Web Conversations With the Year 2000

Comic Insects, 1872

2000 me: Wow you still work on the web, that’s amazing. It must be so easy to publish really interesting web pages.

2020 me: Uhhhhh. [Very long pause.] Look, you can pay a low monthly fee and listen to any album anyone ever made.

’00: That must create some amazing opportunities for musicians!

’20: Well.

’00: There also must be some really good music discussion forums.

’20: Huh.

’00: Are there like a million new HTML tags?

’20: It’s complicated.

’00: I bet! Are we up to like XHTML 9 with two-way links? God I bet blogs are amazing now. How do people even know what to read?

’20: You could say we…solved that.

’00: See, that’s such a relief. People thought I was naive, but I always knew that, since the web was so open, people would find their voices there by writing and making things online. And then obviously they’d learn how the web really worked, and build their own systems and tools in order to empower themselves and their communities.

’20: They released more than 80 Christmas movies this year alone.

’00: Not sure what that has to do with the web, or with empowering people?

’20: It’s complicated.

’00: You keep saying that. How does HTML work now?

’20: It’s pretty simple, you define app logic as unidirectional dataflow, then fake up pseudo-HTML components that mirror state, and a controller mounts fake-page deltas onto the browser surface.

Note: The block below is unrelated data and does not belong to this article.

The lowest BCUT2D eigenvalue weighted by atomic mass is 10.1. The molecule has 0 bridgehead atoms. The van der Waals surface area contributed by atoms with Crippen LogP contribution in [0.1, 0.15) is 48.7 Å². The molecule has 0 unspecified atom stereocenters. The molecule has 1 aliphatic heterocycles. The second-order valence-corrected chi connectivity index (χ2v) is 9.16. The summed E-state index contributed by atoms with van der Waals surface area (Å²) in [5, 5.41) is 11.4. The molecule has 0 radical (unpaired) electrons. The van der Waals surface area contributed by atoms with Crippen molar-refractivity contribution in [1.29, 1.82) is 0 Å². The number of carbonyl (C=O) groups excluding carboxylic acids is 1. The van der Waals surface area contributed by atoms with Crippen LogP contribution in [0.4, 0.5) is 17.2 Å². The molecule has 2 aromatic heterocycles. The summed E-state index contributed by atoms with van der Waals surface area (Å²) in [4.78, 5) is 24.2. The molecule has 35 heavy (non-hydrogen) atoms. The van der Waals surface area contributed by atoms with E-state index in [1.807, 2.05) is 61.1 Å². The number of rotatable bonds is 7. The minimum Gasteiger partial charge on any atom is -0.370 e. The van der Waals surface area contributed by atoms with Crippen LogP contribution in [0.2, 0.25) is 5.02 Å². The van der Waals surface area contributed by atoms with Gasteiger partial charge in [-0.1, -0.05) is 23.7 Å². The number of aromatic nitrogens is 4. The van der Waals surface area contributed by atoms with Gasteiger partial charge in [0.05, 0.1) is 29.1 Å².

’00: How do you change the <title>?

’20: You can’t.

’00: I admit I find that confusing, but that’s okay, I’ll just read the web standard. Sounds like the W3C has been busy.

’20: Well…

’00: And speaking of big web things, did AOL win out over Yahoo? [Laughing.] Did they merge to compete with Microsoft? We used to joke about that.

’20: Maybe the better way to describe it is that they got thrown into the same grave.

’00: Interesting. And I bet the tools for building sites—

’20: Apps.

’00: Right. They must be amazing, yes? I mean in 2000 I have to use emacs on a Linux machine.

’20: Huh. [Looks at emacs running on a Linux machine.]

’00: Is Microsoft still around or did open source destroy them?

’20: [Thinks.] There’s an angle where you could say that open source destroyed Microsoft.

’00: I knew it! Good riddance. I knew the web would become the world’s operating system.

’20: That’s actually true. It really happened.

’00: And that it would empower so many people. I bet Perl 6 is huge as a result. How big is the CPAN library these days?

’20: Almost impossible to measure.

’00: No surprise there. And I almost hate to ask, but did Apple survive?

This started as a Twitter thread. I also wrote a followup in which I answer the questions more seriously.

CEO, https://postlight.com, a digital product studio in NYC. Also writer, Medium advisor, programmer. Any port in a storm, especially ports 80 and 443.